Simplicity Linux 14.10
David Purse has announced the release of Simplicity Linux 14.10, a set of Puppy Linux-based distributions with LXDE as the preferred desktop (and now also an experimental edition with KDE): "Simplicity Linux 14.10 is now available for everyone to download. It uses the 3.15.4 kernel. The Netbook and Desktop editions both use LXDE as the desktop environment and the X edition uses KDE 4.12.3. As usual, Netbook is our cut-down variant, with mostly web based applications which are made easily available from the Wbar dock. Desktop is our full-featured edition which features a host of beautiful wallpaper images pre-installed, as well as a lot of local applications such as Firefox, TOR Browser, Thunderbird, LibreOffice and Dropbox. The X edition is our experimental version and, as such, not everything will work. It is intended as a glimpse into what Simplicity Linux may become in the future. As mentioned above, it uses KDE 4.12.3 as the desktop environment rather than LXDE." Here is the full release announcement.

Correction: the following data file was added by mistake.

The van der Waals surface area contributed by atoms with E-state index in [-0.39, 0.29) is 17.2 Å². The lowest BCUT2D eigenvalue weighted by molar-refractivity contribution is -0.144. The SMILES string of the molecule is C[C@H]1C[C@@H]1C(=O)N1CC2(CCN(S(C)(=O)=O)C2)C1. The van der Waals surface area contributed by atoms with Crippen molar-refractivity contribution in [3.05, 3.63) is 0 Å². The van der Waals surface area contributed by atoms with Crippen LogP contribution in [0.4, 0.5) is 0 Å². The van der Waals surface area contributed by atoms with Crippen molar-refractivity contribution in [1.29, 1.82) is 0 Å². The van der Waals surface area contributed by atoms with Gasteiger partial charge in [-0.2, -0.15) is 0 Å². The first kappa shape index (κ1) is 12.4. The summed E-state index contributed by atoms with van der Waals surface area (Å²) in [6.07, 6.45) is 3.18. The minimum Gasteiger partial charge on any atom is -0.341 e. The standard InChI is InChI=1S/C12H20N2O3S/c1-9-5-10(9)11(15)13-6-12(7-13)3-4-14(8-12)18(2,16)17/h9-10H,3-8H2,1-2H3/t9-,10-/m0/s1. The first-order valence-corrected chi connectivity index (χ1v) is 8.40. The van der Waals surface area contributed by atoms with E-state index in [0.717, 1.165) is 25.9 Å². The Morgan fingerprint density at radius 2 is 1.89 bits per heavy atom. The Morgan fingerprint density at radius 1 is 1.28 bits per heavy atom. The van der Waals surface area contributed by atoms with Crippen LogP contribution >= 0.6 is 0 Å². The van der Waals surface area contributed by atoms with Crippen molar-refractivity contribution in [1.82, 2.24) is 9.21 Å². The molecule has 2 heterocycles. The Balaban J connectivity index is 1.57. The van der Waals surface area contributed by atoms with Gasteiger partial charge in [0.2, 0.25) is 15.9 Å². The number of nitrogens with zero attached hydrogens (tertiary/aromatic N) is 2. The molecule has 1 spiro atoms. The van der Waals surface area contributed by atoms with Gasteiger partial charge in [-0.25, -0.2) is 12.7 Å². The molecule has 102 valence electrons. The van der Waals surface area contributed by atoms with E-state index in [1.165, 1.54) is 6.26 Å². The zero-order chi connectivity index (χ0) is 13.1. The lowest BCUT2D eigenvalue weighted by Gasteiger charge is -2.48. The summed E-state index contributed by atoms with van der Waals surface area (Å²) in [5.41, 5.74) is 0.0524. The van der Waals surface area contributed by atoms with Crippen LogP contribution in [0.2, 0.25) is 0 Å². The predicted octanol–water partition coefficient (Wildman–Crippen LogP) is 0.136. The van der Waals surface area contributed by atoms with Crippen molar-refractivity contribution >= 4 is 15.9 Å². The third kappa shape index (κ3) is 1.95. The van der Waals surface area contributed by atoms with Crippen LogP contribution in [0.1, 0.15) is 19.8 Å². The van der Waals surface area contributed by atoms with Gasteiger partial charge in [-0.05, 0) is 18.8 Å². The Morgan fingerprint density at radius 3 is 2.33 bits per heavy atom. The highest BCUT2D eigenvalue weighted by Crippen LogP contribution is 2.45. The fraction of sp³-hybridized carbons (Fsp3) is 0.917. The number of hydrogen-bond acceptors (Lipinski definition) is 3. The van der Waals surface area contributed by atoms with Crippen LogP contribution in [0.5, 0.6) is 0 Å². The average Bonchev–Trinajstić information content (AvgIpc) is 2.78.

Antoine Jacoutot has announced the release of OpenBSD 5.6, the latest version of the free, multi-platform UNIX-like operating system focusing on proactive security and integrated cryptography: "We are pleased to announce the official release of OpenBSD 5.6. This is our 36th release on CD-ROM (and 37th via FTP/HTTP). We remain proud of OpenBSD's record of more than ten years with only two remote holes in the default install. As in our previous releases, 5.6 provides significant improvements, including new features, in nearly all areas of the system. LibreSSL: this release forks OpenSSL into LibreSSL, a version of the TLS/crypto stack with goals of modernizing the codebase, improving security, and applying best practice development processes; no support for legacy MacOS, Netware, OS/2, VMS and Windows platforms, as well as antique compilers; removal of the IBM 4758, Broadcom ubsec, Sureware, Nuron, GOST...." Visit the OpenBSD 5.6 release page to read the complete list of changes and improvements.